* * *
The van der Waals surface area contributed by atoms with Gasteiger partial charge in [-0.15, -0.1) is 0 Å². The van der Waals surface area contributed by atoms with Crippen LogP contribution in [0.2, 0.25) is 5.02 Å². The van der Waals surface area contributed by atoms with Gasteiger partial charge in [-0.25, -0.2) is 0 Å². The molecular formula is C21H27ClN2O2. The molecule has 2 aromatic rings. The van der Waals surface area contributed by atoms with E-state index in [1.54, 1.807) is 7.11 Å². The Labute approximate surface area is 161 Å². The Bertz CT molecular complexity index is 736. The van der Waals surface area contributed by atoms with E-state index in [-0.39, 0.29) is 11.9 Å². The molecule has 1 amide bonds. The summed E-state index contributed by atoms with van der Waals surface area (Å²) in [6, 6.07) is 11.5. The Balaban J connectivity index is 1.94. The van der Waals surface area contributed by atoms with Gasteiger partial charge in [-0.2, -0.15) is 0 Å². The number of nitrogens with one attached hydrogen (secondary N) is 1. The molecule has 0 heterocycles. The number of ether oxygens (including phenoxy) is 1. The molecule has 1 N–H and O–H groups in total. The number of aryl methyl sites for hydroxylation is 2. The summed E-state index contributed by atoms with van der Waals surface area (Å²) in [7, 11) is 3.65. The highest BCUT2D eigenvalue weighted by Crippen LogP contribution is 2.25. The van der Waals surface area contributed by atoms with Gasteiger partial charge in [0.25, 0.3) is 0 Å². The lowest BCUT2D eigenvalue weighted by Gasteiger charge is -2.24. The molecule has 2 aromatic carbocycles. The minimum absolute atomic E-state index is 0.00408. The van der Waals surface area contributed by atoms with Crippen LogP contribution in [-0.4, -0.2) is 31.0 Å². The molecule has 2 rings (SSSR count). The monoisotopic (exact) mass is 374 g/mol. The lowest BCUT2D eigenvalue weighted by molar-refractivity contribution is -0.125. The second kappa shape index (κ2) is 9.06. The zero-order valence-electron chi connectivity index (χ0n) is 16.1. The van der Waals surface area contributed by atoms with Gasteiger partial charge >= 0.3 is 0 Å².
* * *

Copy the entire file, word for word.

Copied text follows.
The van der Waals surface area contributed by atoms with Gasteiger partial charge in [-0.15, -0.1) is 0 Å². The van der Waals surface area contributed by atoms with Crippen LogP contribution in [0.2, 0.25) is 5.02 Å². The van der Waals surface area contributed by atoms with Gasteiger partial charge in [-0.25, -0.2) is 0 Å². The molecular formula is C21H27ClN2O2. The molecule has 2 aromatic rings. The van der Waals surface area contributed by atoms with E-state index in [1.54, 1.807) is 7.11 Å². The Labute approximate surface area is 161 Å². The Bertz CT molecular complexity index is 736. The van der Waals surface area contributed by atoms with E-state index in [-0.39, 0.29) is 11.9 Å². The molecule has 1 amide bonds. The summed E-state index contributed by atoms with van der Waals surface area (Å²) in [6, 6.07) is 11.5. The Balaban J connectivity index is 1.94. The van der Waals surface area contributed by atoms with Gasteiger partial charge in [-0.2, -0.15) is 0 Å². The number of nitrogens with one attached hydrogen (secondary N) is 1. The molecule has 0 heterocycles. The number of ether oxygens (including phenoxy) is 1. The molecule has 1 N–H and O–H groups in total. The number of aryl methyl sites for hydroxylation is 2. The summed E-state index contributed by atoms with van der Waals surface area (Å²) in [7, 11) is 3.65. The highest BCUT2D eigenvalue weighted by Crippen LogP contribution is 2.25. The van der Waals surface area contributed by atoms with Gasteiger partial charge in [0.25, 0.3) is 0 Å². The lowest BCUT2D eigenvalue weighted by Gasteiger charge is -2.24. The molecule has 2 aromatic carbocycles. The minimum absolute atomic E-state index is 0.00408. The van der Waals surface area contributed by atoms with Crippen LogP contribution in [-0.4, -0.2) is 31.0 Å². The molecule has 2 rings (SSSR count). The monoisotopic (exact) mass is 374 g/mol. The lowest BCUT2D eigenvalue weighted by molar-refractivity contribution is -0.125. The second kappa shape index (κ2) is 9.06. The zero-order valence-electron chi connectivity index (χ0n) is 16.1. The van der Waals surface area contributed by atoms with Gasteiger partial charge >= 0.3 is 0 Å².